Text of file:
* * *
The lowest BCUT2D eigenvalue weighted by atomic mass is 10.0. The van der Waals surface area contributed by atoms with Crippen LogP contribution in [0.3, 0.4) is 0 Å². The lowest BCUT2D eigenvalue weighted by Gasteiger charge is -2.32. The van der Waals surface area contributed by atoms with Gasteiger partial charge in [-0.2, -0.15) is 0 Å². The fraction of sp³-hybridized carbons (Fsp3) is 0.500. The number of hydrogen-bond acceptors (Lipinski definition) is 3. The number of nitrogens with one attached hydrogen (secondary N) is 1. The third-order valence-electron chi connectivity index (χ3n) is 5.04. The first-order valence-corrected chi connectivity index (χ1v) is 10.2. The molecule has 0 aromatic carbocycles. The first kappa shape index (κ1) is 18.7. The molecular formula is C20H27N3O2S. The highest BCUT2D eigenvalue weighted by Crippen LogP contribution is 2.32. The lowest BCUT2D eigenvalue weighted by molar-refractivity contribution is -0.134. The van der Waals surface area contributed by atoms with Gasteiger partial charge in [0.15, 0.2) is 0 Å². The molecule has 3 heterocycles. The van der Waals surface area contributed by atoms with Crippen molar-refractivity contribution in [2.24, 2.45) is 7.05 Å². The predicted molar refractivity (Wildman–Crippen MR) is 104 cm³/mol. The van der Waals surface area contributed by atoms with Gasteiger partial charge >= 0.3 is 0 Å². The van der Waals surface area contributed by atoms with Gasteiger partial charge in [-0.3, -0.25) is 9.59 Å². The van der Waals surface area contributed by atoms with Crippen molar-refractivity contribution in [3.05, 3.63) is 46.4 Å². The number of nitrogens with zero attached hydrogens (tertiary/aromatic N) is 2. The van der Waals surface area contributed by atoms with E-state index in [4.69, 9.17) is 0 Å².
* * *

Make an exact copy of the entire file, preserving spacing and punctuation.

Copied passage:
The lowest BCUT2D eigenvalue weighted by atomic mass is 10.0. The van der Waals surface area contributed by atoms with Crippen LogP contribution in [0.3, 0.4) is 0 Å². The lowest BCUT2D eigenvalue weighted by Gasteiger charge is -2.32. The van der Waals surface area contributed by atoms with Gasteiger partial charge in [-0.2, -0.15) is 0 Å². The fraction of sp³-hybridized carbons (Fsp3) is 0.500. The number of hydrogen-bond acceptors (Lipinski definition) is 3. The number of nitrogens with one attached hydrogen (secondary N) is 1. The third-order valence-electron chi connectivity index (χ3n) is 5.04. The first-order valence-corrected chi connectivity index (χ1v) is 10.2. The molecule has 0 aromatic carbocycles. The first kappa shape index (κ1) is 18.7. The molecular formula is C20H27N3O2S. The highest BCUT2D eigenvalue weighted by Crippen LogP contribution is 2.32. The lowest BCUT2D eigenvalue weighted by molar-refractivity contribution is -0.134. The van der Waals surface area contributed by atoms with Gasteiger partial charge in [0.15, 0.2) is 0 Å². The molecule has 3 heterocycles. The van der Waals surface area contributed by atoms with Crippen molar-refractivity contribution in [2.24, 2.45) is 7.05 Å². The predicted molar refractivity (Wildman–Crippen MR) is 104 cm³/mol. The van der Waals surface area contributed by atoms with Gasteiger partial charge >= 0.3 is 0 Å². The van der Waals surface area contributed by atoms with Gasteiger partial charge in [-0.3, -0.25) is 9.59 Å². The van der Waals surface area contributed by atoms with Crippen molar-refractivity contribution in [3.05, 3.63) is 46.4 Å². The number of nitrogens with zero attached hydrogens (tertiary/aromatic N) is 2. The van der Waals surface area contributed by atoms with E-state index in [4.69, 9.17) is 0 Å².